U.S. turns back North Korea ship bound for Myanmar

Two weeks ago, the Navy stopped a vessel suspected of carrying missile technology disallowed under U.N. sanctions

Topics: North Korea, U.S. Military,

U.S. turns back North Korea ship bound for MyanmarFILE - In this Oct. 10, 2010 file photo Kim Jong Un, right, along with his father and North Korea leader Kim Jong Il, left, attends during a massive military parade marking the 65th anniversary of the ruling Workers' Party in Pyongyang, North Korea. South Korea's Yonhap News Agency is reporting that the son and heir apparent of North Korean leader Kim Jong Il is visiting China. The report says Kim Jong Un arrived in the city of Tumen in northeast China on Friday, May 20, 2011. (AP Photo/Kyodo News) JAPAN OUT, MANDATORY CREDIT, NO LICENSING IN CHINA, HONG KONG, JAPAN, SOUTH KOREA AND FRANCE (Credit: AP)

The U.S. Navy forced a North Korean ship on its way to Myanmar to return home after a standoff two weeks ago, The New York Times reported Sunday.

The Times said the U.S. suspected the North Korean cargo vessel, the M/V Light, was carrying missile technology to Myanmar. The Navy destroyer McCampbell was sent to track its movement.

On May 26, the Times reported, the McCampbell caught up with the ship and asked to board it. The North Koreans refused, and since the U.S. did not want to force its way aboard, it could not confirm whether its suspicions were true.

Nonetheless, a few days after the Navy approached it, the North Korean vessel stopped well short of Myanmar and returned to its home port.

A White House official contacted Sunday by The Associated Press confirmed the substance of the Times story. The official, who was not authorized to discuss the incident, spoke on condition of anonymity.

Joseph Yun, the United States’ deputy assistant secretary of state for East Asian and Pacific Affairs, visited Myanmar last month and expressed concerns about its military relationship with North Korea.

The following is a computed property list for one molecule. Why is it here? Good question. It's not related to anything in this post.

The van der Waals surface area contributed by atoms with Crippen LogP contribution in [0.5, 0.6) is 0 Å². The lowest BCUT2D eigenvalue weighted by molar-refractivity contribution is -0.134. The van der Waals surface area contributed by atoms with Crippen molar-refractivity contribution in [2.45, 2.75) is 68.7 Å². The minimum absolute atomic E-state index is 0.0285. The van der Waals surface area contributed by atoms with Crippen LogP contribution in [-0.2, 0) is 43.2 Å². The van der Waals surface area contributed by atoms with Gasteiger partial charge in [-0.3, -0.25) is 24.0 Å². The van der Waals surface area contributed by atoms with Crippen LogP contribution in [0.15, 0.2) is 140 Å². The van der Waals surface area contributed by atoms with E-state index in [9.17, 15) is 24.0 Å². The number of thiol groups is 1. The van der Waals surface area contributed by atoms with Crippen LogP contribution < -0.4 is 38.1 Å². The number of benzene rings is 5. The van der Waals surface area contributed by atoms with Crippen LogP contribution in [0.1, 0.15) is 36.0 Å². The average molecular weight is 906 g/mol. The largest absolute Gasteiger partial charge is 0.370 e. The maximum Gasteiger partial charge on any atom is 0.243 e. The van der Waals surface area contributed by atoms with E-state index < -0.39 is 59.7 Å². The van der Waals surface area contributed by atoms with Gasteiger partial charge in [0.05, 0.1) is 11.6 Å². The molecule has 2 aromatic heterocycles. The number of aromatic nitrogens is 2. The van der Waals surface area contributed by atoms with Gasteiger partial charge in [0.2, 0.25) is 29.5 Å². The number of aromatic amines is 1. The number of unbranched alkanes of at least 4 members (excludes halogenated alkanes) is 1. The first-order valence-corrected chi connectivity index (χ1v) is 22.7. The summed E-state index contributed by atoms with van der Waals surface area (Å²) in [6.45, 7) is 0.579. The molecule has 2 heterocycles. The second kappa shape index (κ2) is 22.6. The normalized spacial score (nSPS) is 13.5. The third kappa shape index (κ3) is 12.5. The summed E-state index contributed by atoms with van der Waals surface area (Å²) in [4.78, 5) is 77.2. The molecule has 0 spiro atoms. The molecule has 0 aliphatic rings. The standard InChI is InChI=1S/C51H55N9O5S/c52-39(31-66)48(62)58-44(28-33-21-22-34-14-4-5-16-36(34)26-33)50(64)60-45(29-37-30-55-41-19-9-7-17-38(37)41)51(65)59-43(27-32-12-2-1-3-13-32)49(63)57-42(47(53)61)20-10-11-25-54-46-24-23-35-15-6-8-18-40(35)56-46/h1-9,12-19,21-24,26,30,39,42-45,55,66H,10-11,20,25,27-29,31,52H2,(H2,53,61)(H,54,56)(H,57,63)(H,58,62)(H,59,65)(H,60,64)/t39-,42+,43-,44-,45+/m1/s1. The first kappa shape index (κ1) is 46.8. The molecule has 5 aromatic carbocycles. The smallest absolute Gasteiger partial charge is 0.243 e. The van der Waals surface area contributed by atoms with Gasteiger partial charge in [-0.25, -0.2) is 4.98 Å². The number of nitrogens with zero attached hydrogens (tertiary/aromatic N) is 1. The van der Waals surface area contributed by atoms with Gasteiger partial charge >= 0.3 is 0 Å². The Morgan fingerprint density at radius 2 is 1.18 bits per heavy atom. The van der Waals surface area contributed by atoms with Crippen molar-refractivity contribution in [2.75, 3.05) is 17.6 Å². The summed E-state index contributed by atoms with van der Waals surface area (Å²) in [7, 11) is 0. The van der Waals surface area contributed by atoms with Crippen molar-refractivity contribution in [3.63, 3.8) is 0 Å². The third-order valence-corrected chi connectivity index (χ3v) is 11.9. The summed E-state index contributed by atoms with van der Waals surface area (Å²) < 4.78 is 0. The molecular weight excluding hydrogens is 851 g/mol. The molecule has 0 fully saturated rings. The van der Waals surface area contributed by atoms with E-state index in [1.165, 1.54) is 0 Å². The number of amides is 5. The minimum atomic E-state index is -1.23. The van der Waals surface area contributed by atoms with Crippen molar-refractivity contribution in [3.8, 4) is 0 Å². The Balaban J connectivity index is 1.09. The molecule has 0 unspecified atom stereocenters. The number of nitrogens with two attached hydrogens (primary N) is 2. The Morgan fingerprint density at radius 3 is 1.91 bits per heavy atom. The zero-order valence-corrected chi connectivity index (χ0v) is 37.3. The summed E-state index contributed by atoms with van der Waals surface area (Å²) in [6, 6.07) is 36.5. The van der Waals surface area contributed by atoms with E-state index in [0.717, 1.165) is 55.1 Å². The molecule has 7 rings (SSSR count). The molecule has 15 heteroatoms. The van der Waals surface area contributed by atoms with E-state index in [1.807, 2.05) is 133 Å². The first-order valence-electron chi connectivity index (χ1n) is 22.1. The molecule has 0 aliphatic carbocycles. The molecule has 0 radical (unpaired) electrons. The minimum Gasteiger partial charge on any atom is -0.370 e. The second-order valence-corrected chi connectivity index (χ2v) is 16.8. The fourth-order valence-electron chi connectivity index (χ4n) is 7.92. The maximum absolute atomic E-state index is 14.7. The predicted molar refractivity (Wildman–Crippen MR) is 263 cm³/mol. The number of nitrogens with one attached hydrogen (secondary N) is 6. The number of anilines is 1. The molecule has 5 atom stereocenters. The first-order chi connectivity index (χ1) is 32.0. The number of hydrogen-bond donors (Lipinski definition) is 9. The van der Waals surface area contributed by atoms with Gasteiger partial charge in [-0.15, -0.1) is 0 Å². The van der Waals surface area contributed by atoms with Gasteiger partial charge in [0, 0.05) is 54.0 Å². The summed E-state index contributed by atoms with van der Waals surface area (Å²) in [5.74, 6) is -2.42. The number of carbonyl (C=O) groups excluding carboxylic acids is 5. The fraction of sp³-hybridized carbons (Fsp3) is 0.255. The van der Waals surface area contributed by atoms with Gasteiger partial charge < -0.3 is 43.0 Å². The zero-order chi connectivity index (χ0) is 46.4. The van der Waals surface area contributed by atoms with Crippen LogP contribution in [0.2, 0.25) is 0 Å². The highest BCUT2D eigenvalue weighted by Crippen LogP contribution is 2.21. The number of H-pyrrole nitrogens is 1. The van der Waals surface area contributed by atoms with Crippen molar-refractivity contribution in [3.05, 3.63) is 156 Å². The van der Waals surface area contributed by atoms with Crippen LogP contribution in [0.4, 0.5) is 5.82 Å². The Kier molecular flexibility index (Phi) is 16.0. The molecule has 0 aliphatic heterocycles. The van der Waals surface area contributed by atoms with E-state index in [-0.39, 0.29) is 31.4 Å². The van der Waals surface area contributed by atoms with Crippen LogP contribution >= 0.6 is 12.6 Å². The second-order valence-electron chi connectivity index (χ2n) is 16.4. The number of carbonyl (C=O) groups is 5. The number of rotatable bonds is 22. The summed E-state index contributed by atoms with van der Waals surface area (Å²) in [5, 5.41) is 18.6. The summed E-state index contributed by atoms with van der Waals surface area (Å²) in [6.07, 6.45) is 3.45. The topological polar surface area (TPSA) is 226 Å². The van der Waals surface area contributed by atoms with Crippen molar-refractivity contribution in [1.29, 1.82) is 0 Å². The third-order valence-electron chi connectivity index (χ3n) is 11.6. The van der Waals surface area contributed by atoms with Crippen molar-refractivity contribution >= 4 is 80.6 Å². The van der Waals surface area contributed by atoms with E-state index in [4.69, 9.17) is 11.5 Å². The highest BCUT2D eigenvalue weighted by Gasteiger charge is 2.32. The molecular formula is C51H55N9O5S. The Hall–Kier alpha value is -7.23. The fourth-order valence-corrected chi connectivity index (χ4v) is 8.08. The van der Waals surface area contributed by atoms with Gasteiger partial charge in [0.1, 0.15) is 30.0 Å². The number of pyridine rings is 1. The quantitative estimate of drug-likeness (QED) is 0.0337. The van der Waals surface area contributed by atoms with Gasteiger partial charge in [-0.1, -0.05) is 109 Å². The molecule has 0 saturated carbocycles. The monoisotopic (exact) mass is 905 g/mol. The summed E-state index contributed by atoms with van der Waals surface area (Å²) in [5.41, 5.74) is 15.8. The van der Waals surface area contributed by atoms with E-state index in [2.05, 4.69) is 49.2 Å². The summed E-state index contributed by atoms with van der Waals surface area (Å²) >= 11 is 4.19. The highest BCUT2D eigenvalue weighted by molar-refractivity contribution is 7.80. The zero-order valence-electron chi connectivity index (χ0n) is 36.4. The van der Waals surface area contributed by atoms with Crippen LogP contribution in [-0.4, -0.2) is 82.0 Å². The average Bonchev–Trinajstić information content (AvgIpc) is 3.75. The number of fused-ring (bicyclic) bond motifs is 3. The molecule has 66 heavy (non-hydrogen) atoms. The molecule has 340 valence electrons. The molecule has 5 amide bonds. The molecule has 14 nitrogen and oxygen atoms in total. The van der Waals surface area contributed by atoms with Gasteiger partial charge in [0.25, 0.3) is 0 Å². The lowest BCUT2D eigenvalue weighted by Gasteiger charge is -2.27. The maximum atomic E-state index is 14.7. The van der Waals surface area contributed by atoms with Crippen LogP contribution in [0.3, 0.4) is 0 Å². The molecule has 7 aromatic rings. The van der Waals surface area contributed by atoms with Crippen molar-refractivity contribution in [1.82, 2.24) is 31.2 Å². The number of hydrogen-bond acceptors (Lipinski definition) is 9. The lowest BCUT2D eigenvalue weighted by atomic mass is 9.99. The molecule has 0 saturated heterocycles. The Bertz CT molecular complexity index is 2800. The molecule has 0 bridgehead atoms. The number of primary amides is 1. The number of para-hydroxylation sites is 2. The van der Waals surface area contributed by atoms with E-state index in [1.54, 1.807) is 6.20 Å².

A U.N. Security Council resolution bans all North Korean arms exports, authorizes member states to inspect North Korean sea, air and land cargo, and requires them to seize and destroy any goods transported in violation of the sanctions.

Arms experts say Myanmar, which faces an arms embargo from many Western countries, gets weaponry from Pyongyang. Some analysts have suggested North Korea shares missile and nuclear technology with Myanmar, though the evidence is thin.

More Related Stories

Featured Slide Shows

  • Share on Twitter
  • Share on Facebook
  • 1 of 11
  • Close
  • Fullscreen
  • Thumbnails
    Martyna Blaszczyk/National Geographic Traveler Photo Contest

    National Geographic Traveler Photo Contest Entries

    Slide 1

    Pond de l'Archeveche - hundreds thousands of padlocks locked to a bridge by random couples, as a symbol of their eternal love. After another iconic Pont des Arts bridge was cleared of the padlocks in 2010 (as a safety measure), people started to place their love symbols on this one. Today both of the bridges are full of love locks again.

    Anders Andersson/National Geographic Traveler Photo Contest

    National Geographic Traveler Photo Contest Entries

    Slide 2

    A bird's view of tulip fields near Voorhout in the Netherlands, photographed with a drone in April 2015.